Alex George's arrangement remained current until 1996, when Kevin Thiele wer Pauline Ladiges published an arrangement informed by a cladistic analysis of morphological characteristics. They calculated B. attenuata to lie at the base of a large B. attenuataB.ashbyi clade, but conceded further work was needed before its relationships could be determined, wer left it as incertae sedis (i.e. its exact placement is unclear.).[12] Questioning the emphasis il cladistics in Thiele wer Ladiges' arrangement, George published a slightly modified version of his 1981 arrangement in his 1999 treatment of Banksia for the Flora of Australia series of monographs. To date, nidja remains the most recent comprehensive arrangement.[source?] The placement of B. attenuata in George's 1999 arrangement may be summarised as follows:[7]

B. subg. Banksia
B. sect. Banksia
B. ser. Cyrtostylis
B. media
B. praemorsa
B. epica
B. pilostylis
B. attenuata
B. ashbyi
B. benthamiana
B. audax
B. lullfitzii
B. elderiana
B. laevigata
B. laevigata subsp. laevigata
B. laevigata subsp. fuscolutea
B. elegans
B. lindleyana

Distribution and habitat

Distribution of B. attentuata across the southwest of Western Australia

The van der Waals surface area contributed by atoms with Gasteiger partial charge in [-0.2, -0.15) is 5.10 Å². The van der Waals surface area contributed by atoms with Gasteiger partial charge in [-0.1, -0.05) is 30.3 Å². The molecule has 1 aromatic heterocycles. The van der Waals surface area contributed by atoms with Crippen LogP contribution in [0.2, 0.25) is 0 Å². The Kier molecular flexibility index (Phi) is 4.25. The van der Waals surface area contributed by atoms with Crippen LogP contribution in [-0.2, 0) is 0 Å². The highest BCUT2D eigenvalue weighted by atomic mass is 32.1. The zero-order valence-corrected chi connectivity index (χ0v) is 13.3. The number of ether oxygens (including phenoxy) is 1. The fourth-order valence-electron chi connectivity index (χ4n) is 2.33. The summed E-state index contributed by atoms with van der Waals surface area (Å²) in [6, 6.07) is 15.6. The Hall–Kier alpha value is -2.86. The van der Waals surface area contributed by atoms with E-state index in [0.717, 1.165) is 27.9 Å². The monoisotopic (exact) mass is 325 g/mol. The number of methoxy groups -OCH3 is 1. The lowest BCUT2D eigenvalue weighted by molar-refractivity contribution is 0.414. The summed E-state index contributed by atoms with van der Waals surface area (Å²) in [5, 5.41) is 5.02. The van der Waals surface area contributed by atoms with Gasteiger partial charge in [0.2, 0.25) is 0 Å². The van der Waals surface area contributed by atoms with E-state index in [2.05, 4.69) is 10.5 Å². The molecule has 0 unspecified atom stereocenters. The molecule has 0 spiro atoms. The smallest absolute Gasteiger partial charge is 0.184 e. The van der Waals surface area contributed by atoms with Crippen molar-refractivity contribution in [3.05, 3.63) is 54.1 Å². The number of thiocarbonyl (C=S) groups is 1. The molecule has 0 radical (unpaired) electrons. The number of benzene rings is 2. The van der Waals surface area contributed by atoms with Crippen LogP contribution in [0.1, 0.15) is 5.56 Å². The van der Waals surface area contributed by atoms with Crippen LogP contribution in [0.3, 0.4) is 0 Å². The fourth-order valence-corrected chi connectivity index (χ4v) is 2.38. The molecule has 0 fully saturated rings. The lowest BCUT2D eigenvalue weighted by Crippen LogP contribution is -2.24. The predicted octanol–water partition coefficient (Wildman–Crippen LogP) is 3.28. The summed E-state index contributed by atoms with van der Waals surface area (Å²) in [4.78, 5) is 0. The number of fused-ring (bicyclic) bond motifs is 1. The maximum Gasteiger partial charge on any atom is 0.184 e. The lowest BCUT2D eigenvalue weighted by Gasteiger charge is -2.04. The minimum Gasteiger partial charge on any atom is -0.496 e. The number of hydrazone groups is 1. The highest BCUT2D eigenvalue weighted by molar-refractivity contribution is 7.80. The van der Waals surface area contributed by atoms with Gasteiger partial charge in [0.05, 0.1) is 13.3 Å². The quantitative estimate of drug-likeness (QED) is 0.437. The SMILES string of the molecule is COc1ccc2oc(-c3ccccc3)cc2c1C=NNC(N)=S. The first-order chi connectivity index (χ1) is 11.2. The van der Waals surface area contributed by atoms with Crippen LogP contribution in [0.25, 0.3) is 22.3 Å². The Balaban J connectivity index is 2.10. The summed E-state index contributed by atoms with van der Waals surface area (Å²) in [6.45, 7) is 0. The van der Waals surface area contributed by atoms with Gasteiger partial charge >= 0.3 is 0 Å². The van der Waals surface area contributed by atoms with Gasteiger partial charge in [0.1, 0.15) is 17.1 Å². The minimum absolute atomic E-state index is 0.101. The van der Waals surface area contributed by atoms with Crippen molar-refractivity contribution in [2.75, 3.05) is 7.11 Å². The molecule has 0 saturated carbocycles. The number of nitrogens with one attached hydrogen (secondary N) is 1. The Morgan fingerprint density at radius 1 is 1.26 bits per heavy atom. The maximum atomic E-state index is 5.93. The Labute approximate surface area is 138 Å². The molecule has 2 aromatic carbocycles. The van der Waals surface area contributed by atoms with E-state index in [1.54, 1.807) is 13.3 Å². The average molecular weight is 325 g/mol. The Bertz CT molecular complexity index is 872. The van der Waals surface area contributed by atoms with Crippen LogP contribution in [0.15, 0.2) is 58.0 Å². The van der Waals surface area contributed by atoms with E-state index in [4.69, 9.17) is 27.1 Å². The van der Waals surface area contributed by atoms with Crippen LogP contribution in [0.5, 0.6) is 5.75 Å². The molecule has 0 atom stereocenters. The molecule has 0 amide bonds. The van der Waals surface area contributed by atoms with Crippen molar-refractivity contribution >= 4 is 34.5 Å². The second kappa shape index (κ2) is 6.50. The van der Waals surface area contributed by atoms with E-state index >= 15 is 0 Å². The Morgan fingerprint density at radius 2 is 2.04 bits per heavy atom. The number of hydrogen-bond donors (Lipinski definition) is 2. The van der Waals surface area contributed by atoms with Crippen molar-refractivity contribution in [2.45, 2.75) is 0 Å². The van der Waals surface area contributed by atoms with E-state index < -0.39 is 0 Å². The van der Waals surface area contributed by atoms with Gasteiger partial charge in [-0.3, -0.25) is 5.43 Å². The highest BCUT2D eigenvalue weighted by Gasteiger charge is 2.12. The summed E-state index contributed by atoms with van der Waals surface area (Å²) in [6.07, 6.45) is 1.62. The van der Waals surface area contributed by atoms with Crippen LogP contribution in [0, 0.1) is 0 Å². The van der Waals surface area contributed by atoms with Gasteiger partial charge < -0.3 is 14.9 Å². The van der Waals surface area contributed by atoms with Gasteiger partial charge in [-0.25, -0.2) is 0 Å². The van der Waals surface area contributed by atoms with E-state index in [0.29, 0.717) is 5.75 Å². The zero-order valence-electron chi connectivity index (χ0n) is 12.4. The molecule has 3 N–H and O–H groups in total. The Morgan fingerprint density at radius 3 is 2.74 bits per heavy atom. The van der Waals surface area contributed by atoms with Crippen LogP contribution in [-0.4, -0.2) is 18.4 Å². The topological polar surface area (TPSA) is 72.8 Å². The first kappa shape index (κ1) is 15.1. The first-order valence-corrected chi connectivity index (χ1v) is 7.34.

The most widely distributed of yennar western banksias, Banksia attenuata occurs across a broad swathe of southwest of Western Australia, from Kalbarri National Park wer the Murchison River (with an outlying population in Zuytdorp Nature Reserve, near the site of the wreck of the Zuytdorp) southwards right to the southwestern corner of the state at Augusta wer Cape Leeuwin, wer then eastwards across the south to the western edge of Fitzgerald River National Park. Along the eastern border northwards it is found at Lake Grace, Lake Magenta north of Jerramungup, wer the Wongan Hills. It is restricted to various sandy soils, including white, yellow or brown sands, wer sand over either laterite or limestone. It forms an important component of open Eucalyptus woodland as a dominant or understory tree or tall shrub. To the north, it is a shrubby component of shrubland. It does not grow il heavy (clay-based) soils, wer is hence only found in sandy pockets.[8] Within open woodland, it is found alongside firewood banksia, holly-leaved banksia, acorn or orange banksia, (western) sheoak, Jarrah, or Tuart.[5] The annual rainfall within its distribution varies from 300 to 900 mm.[1]